Of the 87% of respondents who reported having intercourse in the past three months, 89% had had one or two sexual partners during that time. Most males (93%—not shown) disagreed with the statement "I would feel happy if I got someone pregnant now." Among those who had been sexually active in the previous three months, 23% had had unprotected sex all of the time or most of the time, and 48% had had unprotected sex some of the time. More than half (56%) of sexually active males reported not using a condom at their most recent sexual encounter. Nearly a third of all respondents (31%) reported ever getting someone pregnant.
Nearly three-quarters of males had learned about the clinic by word of mouth—37% from a sexual partner, 29% from a friend and 6% from a sibling (Table 2). School sources from which they had heard of the clinic included teachers, counselors or nurses; coaches; and flyers or information at school. Fourteen percent of males had heard about the clinic from a peer educator or through program outreach efforts.
Most first visits (88%) were for STD testing or treatment; 21% of first-time clients came to obtain condoms. Half of clients made the decision to come to the clinic with someone, and half actually came to the clinic with someone. Twenty-three percent reported that a male friend had visited the clinic; 42% said that a current or former sexual partner had been to the clinic. When asked about their preference for having a male or female health care provider, more than half (59%) reported having no preference, and responses among the rest were fairly evenly divided.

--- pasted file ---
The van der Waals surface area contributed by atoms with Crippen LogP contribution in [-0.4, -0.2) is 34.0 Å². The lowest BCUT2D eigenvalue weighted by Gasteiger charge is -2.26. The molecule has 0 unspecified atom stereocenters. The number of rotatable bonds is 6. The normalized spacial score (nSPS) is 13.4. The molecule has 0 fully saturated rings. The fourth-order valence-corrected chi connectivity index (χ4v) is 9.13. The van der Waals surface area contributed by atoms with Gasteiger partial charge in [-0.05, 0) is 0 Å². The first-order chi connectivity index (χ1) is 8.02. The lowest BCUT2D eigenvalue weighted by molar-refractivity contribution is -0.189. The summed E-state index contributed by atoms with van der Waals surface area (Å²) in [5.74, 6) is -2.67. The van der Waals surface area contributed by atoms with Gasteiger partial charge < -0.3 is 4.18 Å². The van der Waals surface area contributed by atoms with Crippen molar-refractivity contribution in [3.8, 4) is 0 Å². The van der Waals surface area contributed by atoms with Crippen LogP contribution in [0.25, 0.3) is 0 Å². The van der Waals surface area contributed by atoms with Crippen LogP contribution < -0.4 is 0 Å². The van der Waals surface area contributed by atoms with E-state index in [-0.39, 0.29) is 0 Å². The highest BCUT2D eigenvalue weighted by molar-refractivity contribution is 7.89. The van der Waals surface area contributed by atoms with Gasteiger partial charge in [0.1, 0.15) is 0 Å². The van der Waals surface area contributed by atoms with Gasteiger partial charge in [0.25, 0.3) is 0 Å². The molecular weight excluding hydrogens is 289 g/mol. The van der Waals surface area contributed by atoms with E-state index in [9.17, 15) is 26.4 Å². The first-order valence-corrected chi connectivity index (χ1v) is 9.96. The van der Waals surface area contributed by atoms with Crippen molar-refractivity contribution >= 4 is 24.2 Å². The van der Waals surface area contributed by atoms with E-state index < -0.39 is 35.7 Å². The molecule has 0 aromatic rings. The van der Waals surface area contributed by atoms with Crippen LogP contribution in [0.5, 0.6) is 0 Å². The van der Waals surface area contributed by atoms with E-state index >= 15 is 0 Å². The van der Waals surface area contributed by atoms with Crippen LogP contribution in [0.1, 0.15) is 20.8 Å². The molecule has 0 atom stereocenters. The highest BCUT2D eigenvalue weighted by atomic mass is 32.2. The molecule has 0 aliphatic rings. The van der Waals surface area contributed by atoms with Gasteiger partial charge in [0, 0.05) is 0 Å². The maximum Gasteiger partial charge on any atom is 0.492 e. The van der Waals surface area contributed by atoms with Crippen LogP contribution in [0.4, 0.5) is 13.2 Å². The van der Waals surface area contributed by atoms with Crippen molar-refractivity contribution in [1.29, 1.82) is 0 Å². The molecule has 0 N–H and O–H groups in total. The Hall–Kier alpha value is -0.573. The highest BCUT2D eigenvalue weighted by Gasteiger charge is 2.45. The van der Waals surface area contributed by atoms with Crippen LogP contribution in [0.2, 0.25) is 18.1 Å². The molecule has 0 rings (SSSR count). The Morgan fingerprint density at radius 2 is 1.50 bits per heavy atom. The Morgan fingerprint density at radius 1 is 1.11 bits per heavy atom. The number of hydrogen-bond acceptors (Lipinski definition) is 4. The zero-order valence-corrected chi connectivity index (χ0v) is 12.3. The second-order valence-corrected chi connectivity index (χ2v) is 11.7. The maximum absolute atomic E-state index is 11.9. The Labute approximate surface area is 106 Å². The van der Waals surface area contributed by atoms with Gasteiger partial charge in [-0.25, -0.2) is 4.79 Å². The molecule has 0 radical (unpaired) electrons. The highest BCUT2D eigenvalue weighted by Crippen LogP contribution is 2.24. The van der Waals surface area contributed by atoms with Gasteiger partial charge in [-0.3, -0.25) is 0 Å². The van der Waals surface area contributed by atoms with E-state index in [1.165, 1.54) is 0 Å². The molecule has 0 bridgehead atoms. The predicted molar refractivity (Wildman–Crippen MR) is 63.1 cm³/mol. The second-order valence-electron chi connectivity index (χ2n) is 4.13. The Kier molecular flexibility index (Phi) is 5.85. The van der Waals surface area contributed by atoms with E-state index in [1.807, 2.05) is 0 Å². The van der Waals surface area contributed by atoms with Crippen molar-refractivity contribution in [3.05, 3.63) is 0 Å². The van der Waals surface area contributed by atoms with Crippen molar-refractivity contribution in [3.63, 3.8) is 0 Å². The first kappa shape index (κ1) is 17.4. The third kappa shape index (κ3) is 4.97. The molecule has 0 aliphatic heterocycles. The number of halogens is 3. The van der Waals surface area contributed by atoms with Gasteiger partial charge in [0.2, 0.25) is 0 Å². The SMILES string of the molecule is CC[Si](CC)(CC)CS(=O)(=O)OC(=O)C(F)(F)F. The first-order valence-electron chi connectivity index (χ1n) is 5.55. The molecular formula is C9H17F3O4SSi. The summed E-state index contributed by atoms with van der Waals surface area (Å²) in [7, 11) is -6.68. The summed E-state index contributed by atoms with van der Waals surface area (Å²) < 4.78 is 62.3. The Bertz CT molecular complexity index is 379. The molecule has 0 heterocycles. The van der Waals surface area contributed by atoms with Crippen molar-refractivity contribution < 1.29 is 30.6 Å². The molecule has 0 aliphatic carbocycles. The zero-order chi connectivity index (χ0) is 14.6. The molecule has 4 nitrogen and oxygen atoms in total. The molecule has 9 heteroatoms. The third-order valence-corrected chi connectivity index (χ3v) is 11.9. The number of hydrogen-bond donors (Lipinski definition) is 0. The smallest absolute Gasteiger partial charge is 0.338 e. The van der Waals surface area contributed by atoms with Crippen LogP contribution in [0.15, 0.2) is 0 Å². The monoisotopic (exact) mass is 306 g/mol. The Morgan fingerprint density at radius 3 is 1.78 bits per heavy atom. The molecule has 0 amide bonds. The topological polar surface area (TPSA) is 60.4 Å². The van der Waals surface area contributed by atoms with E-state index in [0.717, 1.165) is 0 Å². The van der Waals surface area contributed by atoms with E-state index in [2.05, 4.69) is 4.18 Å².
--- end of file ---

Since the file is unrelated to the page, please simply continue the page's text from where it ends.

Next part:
Female Client Satisfaction
Satisfaction surveys were completed by 51 female clients before the opening of the male clinic and 356 after. All females surveyed before the male clinic opened (100%) and almost all of those surveyed after (99%) rated the quality of services they received at NGHC as good or excellent. In addition, most females were very or mostly satisfied overall with the care they received (98% before, 92% after). Both before and after the opening of the male clinic, all females said that if they were to seek help again, they would definitely come back, and said that they would recommend the program to a friend in need of help. In the first year of the male clinic, only 12% of females reported being bothered by the presence of male clients at the clinic; this proportion was not significantly different from that objecting to the presence of males before the male clinic opened (6%).